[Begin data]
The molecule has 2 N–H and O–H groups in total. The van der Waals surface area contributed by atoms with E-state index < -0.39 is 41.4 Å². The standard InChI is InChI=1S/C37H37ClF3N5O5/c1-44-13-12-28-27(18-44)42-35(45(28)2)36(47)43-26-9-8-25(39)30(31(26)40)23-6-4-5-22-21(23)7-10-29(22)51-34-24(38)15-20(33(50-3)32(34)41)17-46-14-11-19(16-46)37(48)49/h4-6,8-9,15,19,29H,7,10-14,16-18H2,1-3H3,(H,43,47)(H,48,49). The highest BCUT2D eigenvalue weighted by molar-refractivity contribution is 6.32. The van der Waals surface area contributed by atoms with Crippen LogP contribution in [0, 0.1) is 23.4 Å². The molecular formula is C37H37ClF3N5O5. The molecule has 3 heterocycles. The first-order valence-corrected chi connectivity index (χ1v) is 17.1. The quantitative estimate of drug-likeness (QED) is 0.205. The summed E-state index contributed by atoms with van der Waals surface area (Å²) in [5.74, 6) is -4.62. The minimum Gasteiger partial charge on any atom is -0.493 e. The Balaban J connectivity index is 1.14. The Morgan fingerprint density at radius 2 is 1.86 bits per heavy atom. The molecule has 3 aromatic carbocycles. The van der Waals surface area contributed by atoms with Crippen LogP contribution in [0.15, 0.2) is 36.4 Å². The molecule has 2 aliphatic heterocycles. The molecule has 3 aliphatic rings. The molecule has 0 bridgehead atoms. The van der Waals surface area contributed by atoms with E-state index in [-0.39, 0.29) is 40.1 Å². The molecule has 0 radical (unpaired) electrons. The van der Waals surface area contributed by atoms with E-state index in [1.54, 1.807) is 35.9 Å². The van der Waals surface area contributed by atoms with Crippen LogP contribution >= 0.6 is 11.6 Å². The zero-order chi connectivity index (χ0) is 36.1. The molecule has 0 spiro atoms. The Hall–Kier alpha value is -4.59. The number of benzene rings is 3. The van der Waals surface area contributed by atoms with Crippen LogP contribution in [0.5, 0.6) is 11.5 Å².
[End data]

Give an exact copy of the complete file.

The molecule has 2 N–H and O–H groups in total. The van der Waals surface area contributed by atoms with E-state index < -0.39 is 41.4 Å². The standard InChI is InChI=1S/C37H37ClF3N5O5/c1-44-13-12-28-27(18-44)42-35(45(28)2)36(47)43-26-9-8-25(39)30(31(26)40)23-6-4-5-22-21(23)7-10-29(22)51-34-24(38)15-20(33(50-3)32(34)41)17-46-14-11-19(16-46)37(48)49/h4-6,8-9,15,19,29H,7,10-14,16-18H2,1-3H3,(H,43,47)(H,48,49). The highest BCUT2D eigenvalue weighted by molar-refractivity contribution is 6.32. The van der Waals surface area contributed by atoms with Crippen LogP contribution in [0, 0.1) is 23.4 Å². The molecular formula is C37H37ClF3N5O5. The molecule has 3 heterocycles. The first-order valence-corrected chi connectivity index (χ1v) is 17.1. The quantitative estimate of drug-likeness (QED) is 0.205. The summed E-state index contributed by atoms with van der Waals surface area (Å²) in [5.74, 6) is -4.62. The minimum Gasteiger partial charge on any atom is -0.493 e. The Balaban J connectivity index is 1.14. The Morgan fingerprint density at radius 2 is 1.86 bits per heavy atom. The molecule has 3 aromatic carbocycles. The van der Waals surface area contributed by atoms with Crippen LogP contribution in [0.15, 0.2) is 36.4 Å². The molecule has 2 aliphatic heterocycles. The molecule has 3 aliphatic rings. The molecule has 0 bridgehead atoms. The van der Waals surface area contributed by atoms with E-state index in [-0.39, 0.29) is 40.1 Å². The molecule has 0 radical (unpaired) electrons. The van der Waals surface area contributed by atoms with E-state index in [1.54, 1.807) is 35.9 Å². The van der Waals surface area contributed by atoms with Crippen LogP contribution >= 0.6 is 11.6 Å². The zero-order chi connectivity index (χ0) is 36.1. The molecule has 0 spiro atoms. The Hall–Kier alpha value is -4.59. The number of benzene rings is 3. The van der Waals surface area contributed by atoms with Crippen LogP contribution in [0.5, 0.6) is 11.5 Å².